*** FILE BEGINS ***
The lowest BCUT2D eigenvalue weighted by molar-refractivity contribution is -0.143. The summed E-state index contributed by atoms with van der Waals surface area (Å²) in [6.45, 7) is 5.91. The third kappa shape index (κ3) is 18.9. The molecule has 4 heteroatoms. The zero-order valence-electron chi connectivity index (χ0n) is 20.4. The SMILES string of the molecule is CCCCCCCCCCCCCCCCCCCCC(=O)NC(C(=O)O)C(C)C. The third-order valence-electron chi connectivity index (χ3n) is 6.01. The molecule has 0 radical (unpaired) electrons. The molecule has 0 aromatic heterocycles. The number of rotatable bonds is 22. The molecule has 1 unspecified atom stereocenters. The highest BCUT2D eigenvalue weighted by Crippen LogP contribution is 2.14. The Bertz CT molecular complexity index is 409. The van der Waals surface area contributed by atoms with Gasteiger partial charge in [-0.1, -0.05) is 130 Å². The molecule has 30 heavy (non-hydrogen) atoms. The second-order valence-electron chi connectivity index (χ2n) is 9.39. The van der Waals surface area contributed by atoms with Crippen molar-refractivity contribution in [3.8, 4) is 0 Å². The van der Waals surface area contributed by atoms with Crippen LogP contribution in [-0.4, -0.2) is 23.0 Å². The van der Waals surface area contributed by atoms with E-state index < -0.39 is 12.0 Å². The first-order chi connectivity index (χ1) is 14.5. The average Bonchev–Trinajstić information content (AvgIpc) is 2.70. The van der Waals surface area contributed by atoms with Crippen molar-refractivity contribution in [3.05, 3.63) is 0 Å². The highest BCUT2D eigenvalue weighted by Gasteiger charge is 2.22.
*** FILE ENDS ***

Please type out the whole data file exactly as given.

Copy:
The lowest BCUT2D eigenvalue weighted by molar-refractivity contribution is -0.143. The summed E-state index contributed by atoms with van der Waals surface area (Å²) in [6.45, 7) is 5.91. The third kappa shape index (κ3) is 18.9. The molecule has 4 heteroatoms. The zero-order valence-electron chi connectivity index (χ0n) is 20.4. The SMILES string of the molecule is CCCCCCCCCCCCCCCCCCCCC(=O)NC(C(=O)O)C(C)C. The third-order valence-electron chi connectivity index (χ3n) is 6.01. The molecule has 0 radical (unpaired) electrons. The molecule has 0 aromatic heterocycles. The number of rotatable bonds is 22. The molecule has 1 unspecified atom stereocenters. The highest BCUT2D eigenvalue weighted by Crippen LogP contribution is 2.14. The Bertz CT molecular complexity index is 409. The van der Waals surface area contributed by atoms with Gasteiger partial charge in [-0.1, -0.05) is 130 Å². The molecule has 30 heavy (non-hydrogen) atoms. The second-order valence-electron chi connectivity index (χ2n) is 9.39. The van der Waals surface area contributed by atoms with Crippen molar-refractivity contribution in [3.8, 4) is 0 Å². The van der Waals surface area contributed by atoms with Crippen LogP contribution in [-0.4, -0.2) is 23.0 Å². The van der Waals surface area contributed by atoms with E-state index < -0.39 is 12.0 Å². The first-order chi connectivity index (χ1) is 14.5. The average Bonchev–Trinajstić information content (AvgIpc) is 2.70. The van der Waals surface area contributed by atoms with Crippen molar-refractivity contribution in [3.05, 3.63) is 0 Å². The highest BCUT2D eigenvalue weighted by Gasteiger charge is 2.22.